1. If this is your first time on BYC, we suggest you start with one of these three options:
    Raising Chickens Chicken Coops Join BYC
    If you're already a member of our community, click here to login & click here to learn what's new!

DEEP LITTER Questions...

Discussion in 'Coop & Run - Design, Construction, & Maintenance' started by Bridebeliever, Oct 7, 2015.

  1. Bridebeliever

    Bridebeliever Chillin' With My Peeps

    I have read and read all the other threads regarding deep litter and I feel like "I can do this"! The one question I couldn't seem to find an answer about was a cement floor. It seems everyone has either wood or dirt floors. Will I be okay with cement?
    [​IMG]
    This is the floor of our coop. (Still under construction. Our nesting boxes will go where the big opening is.)
    [​IMG]
    The paint can shows about how much depth we have. I think that's about 7 or 8 inches?
    [​IMG]
    This is another view of the inside of the coop.
    What would be the very base? Here's what I was considering:
    1. A wood chip base
    2. Already composted dirt from the forest floor
    3. Grass clippings
    4. Leaves...boy do we have lots of leaves!
    Any advice and suggestions are VERY welcomed!
    Here's our "Little Coop in the Woods"
    [​IMG]
     
    Last edited: Oct 7, 2015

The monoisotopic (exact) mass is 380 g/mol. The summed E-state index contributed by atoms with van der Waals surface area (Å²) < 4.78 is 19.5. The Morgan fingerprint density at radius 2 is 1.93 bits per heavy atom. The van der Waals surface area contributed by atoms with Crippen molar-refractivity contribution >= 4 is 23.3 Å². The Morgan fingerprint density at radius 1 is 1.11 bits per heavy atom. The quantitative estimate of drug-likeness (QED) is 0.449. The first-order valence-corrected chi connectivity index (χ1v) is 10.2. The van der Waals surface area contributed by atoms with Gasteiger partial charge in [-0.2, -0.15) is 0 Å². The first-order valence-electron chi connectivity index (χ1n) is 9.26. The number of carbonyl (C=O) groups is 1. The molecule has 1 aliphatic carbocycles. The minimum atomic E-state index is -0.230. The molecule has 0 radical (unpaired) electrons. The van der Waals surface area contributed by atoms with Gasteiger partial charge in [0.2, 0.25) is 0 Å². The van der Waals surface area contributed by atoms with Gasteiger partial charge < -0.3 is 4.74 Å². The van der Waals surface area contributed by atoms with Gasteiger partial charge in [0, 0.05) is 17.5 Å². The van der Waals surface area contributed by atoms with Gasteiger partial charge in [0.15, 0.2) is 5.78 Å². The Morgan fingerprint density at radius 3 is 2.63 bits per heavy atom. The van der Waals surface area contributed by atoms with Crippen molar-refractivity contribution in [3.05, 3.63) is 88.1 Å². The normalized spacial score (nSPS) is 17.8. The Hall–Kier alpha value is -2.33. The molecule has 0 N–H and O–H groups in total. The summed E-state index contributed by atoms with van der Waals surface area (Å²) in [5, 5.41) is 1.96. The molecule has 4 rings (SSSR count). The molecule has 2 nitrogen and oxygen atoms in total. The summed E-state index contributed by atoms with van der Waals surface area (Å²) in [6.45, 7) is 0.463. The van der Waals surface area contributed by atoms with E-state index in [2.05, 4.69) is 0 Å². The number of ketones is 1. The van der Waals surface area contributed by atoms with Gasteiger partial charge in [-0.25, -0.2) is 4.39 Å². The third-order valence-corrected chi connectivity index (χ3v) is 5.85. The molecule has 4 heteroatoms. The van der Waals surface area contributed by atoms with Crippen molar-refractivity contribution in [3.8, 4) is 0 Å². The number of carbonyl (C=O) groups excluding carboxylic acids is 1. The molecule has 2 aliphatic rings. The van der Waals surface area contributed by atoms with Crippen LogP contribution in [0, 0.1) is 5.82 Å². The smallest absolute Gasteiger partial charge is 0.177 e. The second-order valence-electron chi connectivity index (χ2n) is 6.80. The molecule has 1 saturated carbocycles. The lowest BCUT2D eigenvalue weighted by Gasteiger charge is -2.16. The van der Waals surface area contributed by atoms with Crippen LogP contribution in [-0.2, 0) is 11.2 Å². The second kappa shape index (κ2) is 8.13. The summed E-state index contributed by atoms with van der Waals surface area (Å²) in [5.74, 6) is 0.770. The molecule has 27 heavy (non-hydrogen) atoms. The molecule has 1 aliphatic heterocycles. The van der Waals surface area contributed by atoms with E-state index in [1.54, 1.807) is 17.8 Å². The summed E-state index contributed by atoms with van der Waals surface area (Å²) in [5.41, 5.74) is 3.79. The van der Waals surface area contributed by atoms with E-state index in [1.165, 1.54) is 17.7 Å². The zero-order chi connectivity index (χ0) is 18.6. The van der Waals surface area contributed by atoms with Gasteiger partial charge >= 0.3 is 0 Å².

2. TalkALittle

    TalkALittle Chillin' With My Peeps

    1,452
    337
    159
    Dec 15, 2014
    Massachusetts
    Your coop is gorgeous! Love the setting. I'd go with a couple inches of that humus-y dirt from the forest. I dumped a bunch of composted forest material in my run when I started deep litter there. It was just what it needed to kick start things into gear.
     
  3. Sutremaine

    Sutremaine Chillin' With My Peeps

    329
    16
    81
    Aug 19, 2014
    UK
    You could make a wood floor.

    The wood chips sound good then. Dry the grass clippings off before you add them. Once you get a feel for how dry the litter is you can add them in while they have more water content, but start it dry. Slimy wads of grass are no fun for anyone.

    The forest floor dirt can be seeded throughout the litter.
     
  4. Bridebeliever

    Bridebeliever Chillin' With My Peeps

    Aww thanks! We love our "little" coop...hope our girls will! Okay, so start with the humus-y dirt on the base? What did you do next or as continuing on?
     
  5. Bridebeliever

    Bridebeliever Chillin' With My Peeps

    From what I've read people don't really want the wood floor on purpose, it's just what they had already when deciding to go "deep litter". I was just wondering about cement floor because there's no actual drainage going on. Our grass clippings are in a huge mulch pile, not spread out to dry...and it's pretty rainy here now so I don't expect much drying to happen even if I spread them out. [​IMG]
     
  6. MeepBeep

    MeepBeep Chillin' With My Peeps

    Cement floors work fine, in fact cement is the standard type of flooring in commercial deep litter farms so that they can better sterilize (when outbreaks happen) as well as the concrete prevents and contains any potential run off...

    The 8" might be a problem, you really should have more depth 12" plus... You might consider putting an additional 'edge' around any low locations like that so that you can add more depth overall...